Stock Market

Robinhood Can Bounce Back With a Dip Into Crypto

Robinhood (NASDAQ:HOOD) stock looks great again, and the company’s management responded by pushing ahead with a cryptocurrency wallet. This puts it in competition with a host of companies including Coinbase (NASDAQ:COIN). The company is also thinking of adding crypto assets to its balance sheet, which could boost HOOD stock.

Penny stocks: Robinhood's mobile app logo is displayed on a smartphone screen. Robinhood stocks

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Unlike Robinhood’s original app, which transformed markets by letting small investors trade stocks without commission, crypto looks like a defensive play. In addition to Coinbase, Square (NYSE:SQ) and Paypal (NASDAQ:PYPL) are getting into crypto as it goes mainstream.

Still, the move drew speculators to Robinhood stock, which jumped nearly 14% in three trading sessions to open Sept. 23 at $46 per share.

Robinhood’s Books

That price gives Robinhood a market cap of $36 billion after second-quarter revenue jumped 131% from 2020 to $565 million. The growth came at a price — a loss of $501 million, or $2.16 per share, driven by a tripling of costs for technology and operations.

Robinhood next reports in mid-November. Analysts are expecting another loss, this time at $1.40 per share on revenue of $404 million.

Analysts at TipRanks have a “moderate buy” rating for the stock. The one-year price target is 18% higher than Robinhood’s current price.

The best news may be that while the stock fell hard in August from a high of $70 per share, tech whisperer Cathie Wood was loading up on it. Her ARK Investment Management firm has bought 390,000 shares so far in September, becoming the company’s fifth-largest shareholder with a 1% stake.

Full Speed Ahead for HOOD Stock

One reason Robinhood stock fell during August was the Securities and Exchange Commission (SEC). Chairman Gary Gensler told a Senate hearing that payment for order flow (PFOF), which Robinhood depends upon to make trading free, may be a conflict of interest.

If a ban happens, analysts think Robinhood could maintain free trading by collecting rebates from traders. It might also offer services like cash management and the loaning of stocks. It might even open its own trading desk. This would put Robinhood in direct competition with brokers like Charles Schwab (NYSE:SCHW) and Morgan Stanley (NYSE:MS), opening up new avenues of risk while also offering new opportunities.

Despite the stock’s August swoon, Robinhood is being as aggressive as its traders in seeking growth. That’s partly because, in announcing its second-quarter numbers, it warned that trading was slowing.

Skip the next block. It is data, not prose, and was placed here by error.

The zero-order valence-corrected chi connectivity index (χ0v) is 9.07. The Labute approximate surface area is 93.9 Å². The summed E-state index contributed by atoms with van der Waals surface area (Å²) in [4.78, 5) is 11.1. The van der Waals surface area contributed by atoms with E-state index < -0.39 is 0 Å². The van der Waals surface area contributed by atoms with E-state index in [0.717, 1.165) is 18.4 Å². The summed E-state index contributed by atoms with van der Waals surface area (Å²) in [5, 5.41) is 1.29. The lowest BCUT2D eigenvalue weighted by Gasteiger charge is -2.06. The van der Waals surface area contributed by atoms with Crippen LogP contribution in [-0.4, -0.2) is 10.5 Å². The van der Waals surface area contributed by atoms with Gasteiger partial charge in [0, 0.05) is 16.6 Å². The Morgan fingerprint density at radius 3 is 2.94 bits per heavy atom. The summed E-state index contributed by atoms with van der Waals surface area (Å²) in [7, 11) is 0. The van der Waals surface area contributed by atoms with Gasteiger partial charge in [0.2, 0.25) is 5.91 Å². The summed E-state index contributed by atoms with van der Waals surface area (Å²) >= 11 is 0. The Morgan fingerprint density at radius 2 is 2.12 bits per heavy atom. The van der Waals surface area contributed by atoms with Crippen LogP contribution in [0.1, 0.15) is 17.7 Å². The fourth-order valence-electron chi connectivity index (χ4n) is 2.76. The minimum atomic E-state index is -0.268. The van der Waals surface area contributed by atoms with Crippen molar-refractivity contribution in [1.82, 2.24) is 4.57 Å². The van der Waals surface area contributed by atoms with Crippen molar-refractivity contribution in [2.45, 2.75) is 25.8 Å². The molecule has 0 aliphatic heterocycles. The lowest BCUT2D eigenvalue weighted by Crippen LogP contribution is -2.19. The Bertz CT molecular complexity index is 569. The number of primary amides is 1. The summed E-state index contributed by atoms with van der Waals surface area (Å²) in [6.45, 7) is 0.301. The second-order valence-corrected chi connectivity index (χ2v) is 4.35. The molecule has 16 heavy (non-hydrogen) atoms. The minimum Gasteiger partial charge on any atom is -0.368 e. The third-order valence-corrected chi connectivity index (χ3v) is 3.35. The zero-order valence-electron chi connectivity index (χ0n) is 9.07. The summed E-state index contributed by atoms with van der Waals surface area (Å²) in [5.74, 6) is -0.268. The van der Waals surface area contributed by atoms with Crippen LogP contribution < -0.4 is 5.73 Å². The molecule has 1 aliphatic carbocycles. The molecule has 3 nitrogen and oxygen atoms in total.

For example, the company has launched a new marketing campaign on college campuses with a $20,000 prize. Students will get $15 loaded into accounts when they provide the company with their school email address.

Robinhood also made its first acquisition in August, putting $140 million into Say Technologies. The Say platform aims to help shareholders vote in annual meetings, asking questions and analyzing documents just like analysts.

The Bottom Line on HOOD Stock

My greatest fear for Robinhood is that it might become a generic trading platform. Its moves on marketing and crypto are intended to prevent that.

If it can maintain its hold on young traders and grow with them, Robinhood CEO Vlad Tenev could be this generation’s Charles Schwab. Schwab began his career with a trading letter before becoming a discount broker, building a company with a current market cap of $133 billion.

But there are many steps between Robinhood’s current $36 billion market valuation and Wall Street acceptance. These don’t involve just marketing and regulation, but trading and technology risks. A market maker who gets high on their own supply can quickly go out of business. That’s the big risk I see in the stock — it’s a long way to the moon.

On the date of publication, Dana Blankenhorn held no positions in companies mentioned in this article. The opinions expressed in this article are those of the writer, subject to the Publishing Guidelines.

Dana Blankenhorn has been a financial journalist since 1978. His latest book is Technology’s Big Bang: Yesterday, Today and Tomorrow with Moore’s Law, essays on technology available at the Amazon Kindle store. Follow him on Twitter at @danablankenhorn